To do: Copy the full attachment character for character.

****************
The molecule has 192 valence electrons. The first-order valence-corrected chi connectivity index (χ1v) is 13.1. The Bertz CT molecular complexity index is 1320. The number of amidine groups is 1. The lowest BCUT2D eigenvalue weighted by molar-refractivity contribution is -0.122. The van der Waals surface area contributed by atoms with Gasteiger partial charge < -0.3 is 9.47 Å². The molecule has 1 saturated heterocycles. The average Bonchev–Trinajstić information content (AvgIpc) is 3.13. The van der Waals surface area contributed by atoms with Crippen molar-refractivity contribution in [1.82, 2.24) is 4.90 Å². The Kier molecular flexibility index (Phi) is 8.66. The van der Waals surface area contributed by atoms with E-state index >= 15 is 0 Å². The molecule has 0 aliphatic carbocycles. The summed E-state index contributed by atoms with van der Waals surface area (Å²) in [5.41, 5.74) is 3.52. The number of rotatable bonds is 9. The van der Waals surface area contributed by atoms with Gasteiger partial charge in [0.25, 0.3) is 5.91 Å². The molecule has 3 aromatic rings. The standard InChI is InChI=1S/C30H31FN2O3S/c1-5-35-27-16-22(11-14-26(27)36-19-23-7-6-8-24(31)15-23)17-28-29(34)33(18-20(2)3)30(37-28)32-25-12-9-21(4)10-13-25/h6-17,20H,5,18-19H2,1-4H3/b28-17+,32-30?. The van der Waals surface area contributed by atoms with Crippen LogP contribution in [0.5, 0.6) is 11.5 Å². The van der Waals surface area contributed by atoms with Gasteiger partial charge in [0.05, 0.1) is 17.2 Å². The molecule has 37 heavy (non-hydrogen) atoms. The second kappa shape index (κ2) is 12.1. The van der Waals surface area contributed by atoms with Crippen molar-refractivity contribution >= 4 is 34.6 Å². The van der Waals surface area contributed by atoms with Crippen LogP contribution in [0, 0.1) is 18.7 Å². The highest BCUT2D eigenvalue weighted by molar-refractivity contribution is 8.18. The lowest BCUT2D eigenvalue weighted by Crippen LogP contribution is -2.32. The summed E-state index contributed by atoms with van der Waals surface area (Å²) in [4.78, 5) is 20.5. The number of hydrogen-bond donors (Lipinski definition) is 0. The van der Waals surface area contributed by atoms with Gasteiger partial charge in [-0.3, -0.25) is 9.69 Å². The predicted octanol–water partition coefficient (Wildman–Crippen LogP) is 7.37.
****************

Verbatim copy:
The molecule has 192 valence electrons. The first-order valence-corrected chi connectivity index (χ1v) is 13.1. The Bertz CT molecular complexity index is 1320. The number of amidine groups is 1. The lowest BCUT2D eigenvalue weighted by molar-refractivity contribution is -0.122. The van der Waals surface area contributed by atoms with Gasteiger partial charge < -0.3 is 9.47 Å². The molecule has 1 saturated heterocycles. The average Bonchev–Trinajstić information content (AvgIpc) is 3.13. The van der Waals surface area contributed by atoms with Crippen molar-refractivity contribution in [1.82, 2.24) is 4.90 Å². The Kier molecular flexibility index (Phi) is 8.66. The van der Waals surface area contributed by atoms with E-state index >= 15 is 0 Å². The molecule has 0 aliphatic carbocycles. The summed E-state index contributed by atoms with van der Waals surface area (Å²) in [5.41, 5.74) is 3.52. The number of rotatable bonds is 9. The van der Waals surface area contributed by atoms with Gasteiger partial charge in [0.25, 0.3) is 5.91 Å². The molecule has 3 aromatic rings. The standard InChI is InChI=1S/C30H31FN2O3S/c1-5-35-27-16-22(11-14-26(27)36-19-23-7-6-8-24(31)15-23)17-28-29(34)33(18-20(2)3)30(37-28)32-25-12-9-21(4)10-13-25/h6-17,20H,5,18-19H2,1-4H3/b28-17+,32-30?. The van der Waals surface area contributed by atoms with Crippen LogP contribution in [0.5, 0.6) is 11.5 Å². The van der Waals surface area contributed by atoms with Gasteiger partial charge in [0.05, 0.1) is 17.2 Å². The molecule has 37 heavy (non-hydrogen) atoms. The second kappa shape index (κ2) is 12.1. The van der Waals surface area contributed by atoms with Crippen molar-refractivity contribution >= 4 is 34.6 Å². The van der Waals surface area contributed by atoms with Crippen LogP contribution in [0, 0.1) is 18.7 Å². The highest BCUT2D eigenvalue weighted by molar-refractivity contribution is 8.18. The lowest BCUT2D eigenvalue weighted by Crippen LogP contribution is -2.32. The summed E-state index contributed by atoms with van der Waals surface area (Å²) in [4.78, 5) is 20.5. The number of hydrogen-bond donors (Lipinski definition) is 0. The van der Waals surface area contributed by atoms with Gasteiger partial charge in [-0.3, -0.25) is 9.69 Å². The predicted octanol–water partition coefficient (Wildman–Crippen LogP) is 7.37.